The words of Thabit’s wife: “but I hate kufr in Islam” mean the following: I am afraid of being unfair to my husband; being ungrateful to him and not observing his rights is a small kufr, which, although does not lead a person out of Islam, still is a great sin.

Therefore, hatred for a husband, a feeling of disgust for him, can be the cause of khul’.

It is worth noting the merits of Thabit bin Quys (may Allah be pleased with him). This is a great associate of the al-Khazraj tribe, who were ansars from the citizens of the city of al-Madinah. He was the master of his tribe and was known for the fact that the Prophet (peace and blessings of Allah be upon him) made him an orator. During his lifetime, he was promised Paradise by the Prophet (peace and blessings of Allah be upon him). The Prophet himself praised him: “…what a good man Thabit bin Quys bin Shamam..”(At-Tirmidhi); read him the ruqya (Muslim conspiracy against diseases). Among its merits is mentioned that the ruler of the Muslims, Abou Bakr As-Siddiq (may Allah be pleased with him), executed his will, which Thabit asked to fulfill, coming in a dream to one of the Muslims, after his death on the battlefield during the battle of al-Yamam. (Tahdhib al-Asma’ wa al-Lughat, Imam Nawawi, al-Baghawi, Ibn al-Mundhir, At-Tabari, etc.).

Despite all his merits, his wife did not want to live with him.

This means that a woman should not suffer and endure, should not sacrifice herself. 

This does not contradict the hadith given by Abu Dawood, At-Tirmidhi and Ibn Majah: “If any woman asks her husband for a divorce without a reason, the smell of Paradise will be forbidden to her.” The keyword in this hadith is “without reason“. If a woman, living with her husband, is afraid to be unfair to him, to fall into sin every day because of non-compliance with his rights, because she doesn’t love him and can not live a normal married life with him, then this is an exculpatory reason for khul’.

How does the khul’ happen?

The wife pays off her husband by returning the mahr or other agreed amount of sum. After receiving it, the husband utters the word: I’m breaking up with you, or getting divorced, or giving you a khul’, or something similar from phrases indicating parting. The wife endures iddah – a period equal to one menstruation or one lunar month for those women who do not have menstruation. During the iddah period, the husband has no right to return his wife. Mukhtali’a (the one that asked ‘khul’) during the iddah does not dwell in the house of her husband as it is his ban. But if there are other family members in the house and privacy between the former spouses can be avoided, then she can stay in the husband’s house until her iddah ends. If mukhtali’a is pregnant, then her ‘iddah lasts till the birth’. In this case, the ex-husband is obliged to provide her with housing, food and clothing (full nafaka) until she gives birth, since she is carrying his child, which he is obliged to support.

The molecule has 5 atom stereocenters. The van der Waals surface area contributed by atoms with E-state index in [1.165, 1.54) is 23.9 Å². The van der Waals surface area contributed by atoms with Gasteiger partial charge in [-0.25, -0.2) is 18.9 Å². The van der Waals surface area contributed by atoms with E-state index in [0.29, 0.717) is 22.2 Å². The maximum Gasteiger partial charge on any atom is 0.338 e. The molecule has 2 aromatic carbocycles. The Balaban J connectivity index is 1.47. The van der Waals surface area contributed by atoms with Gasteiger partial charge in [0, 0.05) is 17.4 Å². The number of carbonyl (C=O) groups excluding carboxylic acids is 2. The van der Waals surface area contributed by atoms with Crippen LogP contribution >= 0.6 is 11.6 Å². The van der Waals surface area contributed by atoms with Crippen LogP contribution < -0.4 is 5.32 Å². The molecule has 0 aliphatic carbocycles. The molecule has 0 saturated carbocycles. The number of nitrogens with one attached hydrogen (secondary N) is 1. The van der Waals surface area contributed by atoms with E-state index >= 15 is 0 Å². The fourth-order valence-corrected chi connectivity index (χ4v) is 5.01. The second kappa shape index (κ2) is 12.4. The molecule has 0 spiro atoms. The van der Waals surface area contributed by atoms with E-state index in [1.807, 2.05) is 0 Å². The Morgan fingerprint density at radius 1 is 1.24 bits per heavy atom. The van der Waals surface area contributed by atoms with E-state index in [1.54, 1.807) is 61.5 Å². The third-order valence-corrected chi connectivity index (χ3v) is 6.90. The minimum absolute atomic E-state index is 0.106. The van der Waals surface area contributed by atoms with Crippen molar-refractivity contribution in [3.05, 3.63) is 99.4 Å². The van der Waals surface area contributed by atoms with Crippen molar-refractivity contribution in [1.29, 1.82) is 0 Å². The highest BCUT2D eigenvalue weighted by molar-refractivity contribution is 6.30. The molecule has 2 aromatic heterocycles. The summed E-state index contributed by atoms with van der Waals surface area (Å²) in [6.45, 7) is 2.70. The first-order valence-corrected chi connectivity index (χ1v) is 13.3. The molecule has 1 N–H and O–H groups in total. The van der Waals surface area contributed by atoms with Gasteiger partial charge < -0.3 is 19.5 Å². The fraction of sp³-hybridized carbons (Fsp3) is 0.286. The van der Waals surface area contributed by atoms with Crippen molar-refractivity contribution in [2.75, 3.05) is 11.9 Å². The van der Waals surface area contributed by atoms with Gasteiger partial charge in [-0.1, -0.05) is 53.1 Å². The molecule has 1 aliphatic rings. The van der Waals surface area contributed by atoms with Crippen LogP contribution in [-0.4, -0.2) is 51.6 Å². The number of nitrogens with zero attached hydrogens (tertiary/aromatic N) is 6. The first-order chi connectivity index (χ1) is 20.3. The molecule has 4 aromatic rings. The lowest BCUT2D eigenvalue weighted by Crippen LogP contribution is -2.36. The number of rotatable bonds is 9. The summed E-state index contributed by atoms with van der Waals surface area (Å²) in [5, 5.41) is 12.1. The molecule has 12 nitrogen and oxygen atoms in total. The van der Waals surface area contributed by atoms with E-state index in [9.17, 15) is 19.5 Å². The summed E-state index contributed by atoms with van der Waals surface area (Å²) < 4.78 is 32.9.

There may be several reasons for al-faskh, the main ones are listed below.

  • Physical disabilities, chronic severe diseases, deformities of one of the spouses, which were not declared before marriage. These are the so-called al-Ayyub fi an-nikah. As such, al-Ayyub may be infertility or a physical feature that interferes with sexual intimacy and alike. A defrauded spouse can file for divorce in a Sharia court (in non-Muslim countries, this function is performed by Islamic organizations).

  • The husband’s inability or unwillingness to provide for his wife. It’s called ‘usr azzaouj. In this case, if the wife does not agree with this situation, she can file for divorce in the Sharia court or in the Islamic organizations that replace the Sharia court in non-Muslim countries. 

  • The marriage is terminated without fail if the husband and wife are close relatives (mahram) or if they have been established as milk relatives.

  • A marriage can be terminated if the spouse is a missing person or has been in custody for a long time.

  • If the husband does not respect the rights of his wife, she can file for divorce.

Note: in the case of al-faskh the decision of the judges (kada al-kadiy) is necessary. In Muslim countries, it is necessary to apply to the Sharia court. As for non-Muslim countries, this function is performed by local Muslim organizations.

In conclusion, I would like to advise sisters who are in a difficult situation: think about what you want, what you want to see your family life in the future by the will of Allah. Are you ready to sacrifice something, for the sake of what and why you are willing to do this? Is your sacrifice worth what you sacrifice for? Do you want to change something in your life?

Don’t despair! You should not blame yourself for the ongoing conflict and the current situation, it is better to look ahead and make a decision. Remember, by the will of Allah and with His help, only you agree or do not agree to the position you are in. And there is always a way out, Alhamdulillah!